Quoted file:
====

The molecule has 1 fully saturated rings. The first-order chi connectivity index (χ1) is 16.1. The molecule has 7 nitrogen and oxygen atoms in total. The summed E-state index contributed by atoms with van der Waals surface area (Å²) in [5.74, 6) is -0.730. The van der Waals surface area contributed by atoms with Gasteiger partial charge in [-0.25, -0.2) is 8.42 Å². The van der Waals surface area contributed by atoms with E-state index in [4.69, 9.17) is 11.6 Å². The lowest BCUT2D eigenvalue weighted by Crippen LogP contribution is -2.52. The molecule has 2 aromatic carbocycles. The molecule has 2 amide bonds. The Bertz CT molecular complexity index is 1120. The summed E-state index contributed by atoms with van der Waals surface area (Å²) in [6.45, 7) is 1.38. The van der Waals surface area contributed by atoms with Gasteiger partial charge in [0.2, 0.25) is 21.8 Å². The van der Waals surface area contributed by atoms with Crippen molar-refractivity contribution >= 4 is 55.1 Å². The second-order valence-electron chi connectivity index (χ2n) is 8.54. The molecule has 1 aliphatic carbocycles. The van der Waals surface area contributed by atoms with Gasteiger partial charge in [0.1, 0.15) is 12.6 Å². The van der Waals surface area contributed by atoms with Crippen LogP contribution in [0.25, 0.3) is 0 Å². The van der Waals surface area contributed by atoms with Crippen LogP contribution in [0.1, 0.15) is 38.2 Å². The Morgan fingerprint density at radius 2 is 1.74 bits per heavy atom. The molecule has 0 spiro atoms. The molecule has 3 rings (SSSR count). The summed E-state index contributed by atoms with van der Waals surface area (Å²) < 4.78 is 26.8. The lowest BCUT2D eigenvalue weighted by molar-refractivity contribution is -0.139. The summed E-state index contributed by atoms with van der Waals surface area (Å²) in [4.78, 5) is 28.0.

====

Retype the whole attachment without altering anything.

The molecule has 1 fully saturated rings. The first-order chi connectivity index (χ1) is 16.1. The molecule has 7 nitrogen and oxygen atoms in total. The summed E-state index contributed by atoms with van der Waals surface area (Å²) in [5.74, 6) is -0.730. The van der Waals surface area contributed by atoms with Gasteiger partial charge in [-0.25, -0.2) is 8.42 Å². The van der Waals surface area contributed by atoms with E-state index in [4.69, 9.17) is 11.6 Å². The lowest BCUT2D eigenvalue weighted by Crippen LogP contribution is -2.52. The molecule has 2 aromatic carbocycles. The molecule has 2 amide bonds. The Bertz CT molecular complexity index is 1120. The summed E-state index contributed by atoms with van der Waals surface area (Å²) in [6.45, 7) is 1.38. The van der Waals surface area contributed by atoms with Gasteiger partial charge in [0.2, 0.25) is 21.8 Å². The van der Waals surface area contributed by atoms with Crippen molar-refractivity contribution >= 4 is 55.1 Å². The second-order valence-electron chi connectivity index (χ2n) is 8.54. The molecule has 1 aliphatic carbocycles. The van der Waals surface area contributed by atoms with Gasteiger partial charge in [0.1, 0.15) is 12.6 Å². The van der Waals surface area contributed by atoms with Crippen LogP contribution in [0.25, 0.3) is 0 Å². The van der Waals surface area contributed by atoms with Crippen LogP contribution in [0.1, 0.15) is 38.2 Å². The Morgan fingerprint density at radius 2 is 1.74 bits per heavy atom. The molecule has 0 spiro atoms. The molecule has 3 rings (SSSR count). The summed E-state index contributed by atoms with van der Waals surface area (Å²) < 4.78 is 26.8. The lowest BCUT2D eigenvalue weighted by molar-refractivity contribution is -0.139. The summed E-state index contributed by atoms with van der Waals surface area (Å²) in [4.78, 5) is 28.0.